Publisher submission in exchange for an honest review.
Murder Is A Family Business
January 1, 2011
Just because a man cheats on his wife and makes Danny DeVito look tall, dark and handsome, is that any reason to kill him? The reluctant and quirky PI, Lee Alvarez doesn't think so. But the 34-year old ½ Latina, ½ WASP and 100% detective has her work cut out for her when the man is murdered on her watch. Of all the nerve. Set in the present, Murder is a Family Business is the first in a series of humorous mysteries revolving around Lee Alvarez, a combination of Sue Grafton’s Kinsey Millhone and Janet Evanovitch’ Stephanie Plum, and rest of the Alvarez Family, detectives all. Seemingly light and frothy on the surface, the novel nevertheless explores familial love, the good, the bad and the annoying.
Completing the family is Lee’s Never-Had-A-Bad-Hair-Day aristocratic mother, Lila; computer genius brother, Richard; beloved uncle “Tio;” and her energetic orange and white cat, Tugger. When this group is not solving murders, they run Discretionary Inquiries, a successful Silicon Valley agency that normally deals with the theft of computer software. The love, humor and camaraderie shared within this family are what set this series apart from others.
I don’t know that I would really call Murder is a Family Business a romance. It’s really more of a detective story, but that certainly didn’t stop it from being fabulous. I’m actually pretty excited to read the next couple of books in the series (book two is due in May and book three is in the process of being written).
This was a nice change from all of the romance I’ve been reading lately. I fell in love with this book within the first few pages. Family plays a huge part in the plot, and what a family it is. Maybe that’s why I liked it so much – the characters are very reminiscent of my own family, at least personality wise.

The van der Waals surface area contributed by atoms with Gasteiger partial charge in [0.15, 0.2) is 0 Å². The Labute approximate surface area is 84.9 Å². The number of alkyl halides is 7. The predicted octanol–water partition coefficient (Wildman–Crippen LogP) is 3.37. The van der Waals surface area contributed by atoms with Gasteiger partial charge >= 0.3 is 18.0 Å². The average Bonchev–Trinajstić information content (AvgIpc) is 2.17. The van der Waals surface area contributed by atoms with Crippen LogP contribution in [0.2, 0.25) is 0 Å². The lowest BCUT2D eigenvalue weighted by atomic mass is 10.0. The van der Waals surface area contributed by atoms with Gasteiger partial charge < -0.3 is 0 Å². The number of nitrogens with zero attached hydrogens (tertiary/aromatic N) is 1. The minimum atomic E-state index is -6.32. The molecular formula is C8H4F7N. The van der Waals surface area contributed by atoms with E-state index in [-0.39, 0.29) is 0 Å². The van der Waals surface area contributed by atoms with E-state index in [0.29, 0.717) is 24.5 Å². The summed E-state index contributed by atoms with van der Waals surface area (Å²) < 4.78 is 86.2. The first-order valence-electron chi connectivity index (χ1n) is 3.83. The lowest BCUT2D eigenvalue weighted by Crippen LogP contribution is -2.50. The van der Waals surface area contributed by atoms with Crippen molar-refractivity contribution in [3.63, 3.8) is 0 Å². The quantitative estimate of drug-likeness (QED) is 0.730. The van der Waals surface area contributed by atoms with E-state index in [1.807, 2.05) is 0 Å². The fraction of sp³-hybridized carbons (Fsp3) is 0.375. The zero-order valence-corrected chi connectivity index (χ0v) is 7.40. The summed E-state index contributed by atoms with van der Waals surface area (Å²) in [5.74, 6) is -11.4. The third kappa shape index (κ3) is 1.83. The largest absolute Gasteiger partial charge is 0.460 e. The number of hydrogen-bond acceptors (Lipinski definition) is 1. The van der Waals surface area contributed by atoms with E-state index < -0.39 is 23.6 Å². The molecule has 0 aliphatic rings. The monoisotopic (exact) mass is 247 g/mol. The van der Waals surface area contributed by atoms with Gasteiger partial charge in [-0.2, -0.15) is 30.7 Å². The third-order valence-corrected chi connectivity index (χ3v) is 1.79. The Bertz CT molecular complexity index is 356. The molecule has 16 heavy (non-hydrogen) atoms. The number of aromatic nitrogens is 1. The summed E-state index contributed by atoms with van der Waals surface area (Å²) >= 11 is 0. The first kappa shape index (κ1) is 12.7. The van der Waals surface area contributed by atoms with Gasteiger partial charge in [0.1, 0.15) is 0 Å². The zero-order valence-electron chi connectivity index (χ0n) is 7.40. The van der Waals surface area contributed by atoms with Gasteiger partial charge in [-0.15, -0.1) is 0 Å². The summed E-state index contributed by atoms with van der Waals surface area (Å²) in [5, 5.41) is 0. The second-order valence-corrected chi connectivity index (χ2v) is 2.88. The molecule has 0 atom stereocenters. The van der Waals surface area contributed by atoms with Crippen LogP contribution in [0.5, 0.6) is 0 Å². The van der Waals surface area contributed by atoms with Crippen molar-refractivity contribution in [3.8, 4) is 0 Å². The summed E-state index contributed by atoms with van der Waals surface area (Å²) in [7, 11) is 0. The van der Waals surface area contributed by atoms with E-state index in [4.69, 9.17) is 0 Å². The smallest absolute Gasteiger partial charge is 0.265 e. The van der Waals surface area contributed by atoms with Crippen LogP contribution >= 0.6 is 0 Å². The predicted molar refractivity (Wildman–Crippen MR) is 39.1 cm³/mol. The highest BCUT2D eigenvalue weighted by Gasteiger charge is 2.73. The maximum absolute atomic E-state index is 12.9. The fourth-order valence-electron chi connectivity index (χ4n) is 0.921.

So here’s the gist of the story: the Alvarez family runs a private detective agency, focusing on crimes of software piracy. They are asked by a family friend to investigate her husband, and so they branch out from their typical case load. The story is told from the point of view of Lee, the Alvarez daughter, who has a tendency to jump into things without necessarily thinking of the consequences. Her internal monologues are like something straight out of an episode of Gilmore Girls (one of my favorite shows ever, so please, take that as a compliment). Even at the more serious moments in the book, Lee would think something that would have me laughing.
Like I said, the Alvarez family makes up the cast of characters. There’s Lila, the 100% WASP, would fit in perfectly on a New England estate, mother, who somehow manages to maintain her composure, hairstyle, and keep her pearls in place even in the face of danger. Then there’s Richard, the slightly eccentric computer genius, who would probably live in his mother’s basement if he didn’t have a trust fund. And finally there’s the lovable uncle, Tio Mateo. Throw in an overprotective police detective, a few illegal Chinese immigrants, a colorful diner waitress, and a girl whose taste in hats makes Lady Gaga’s fashion choices seem mainstream, and you’ve got yourself quite the adventure.
For me, this was a great book. The writing was clever and I couldn’t stop laughing. This is the perfect beach book. And I’m actually pretty excited that the second book in the series comes out just as I’m planning to head to the beach in May. I can’t wait to see the antics of the Alvarez family continue.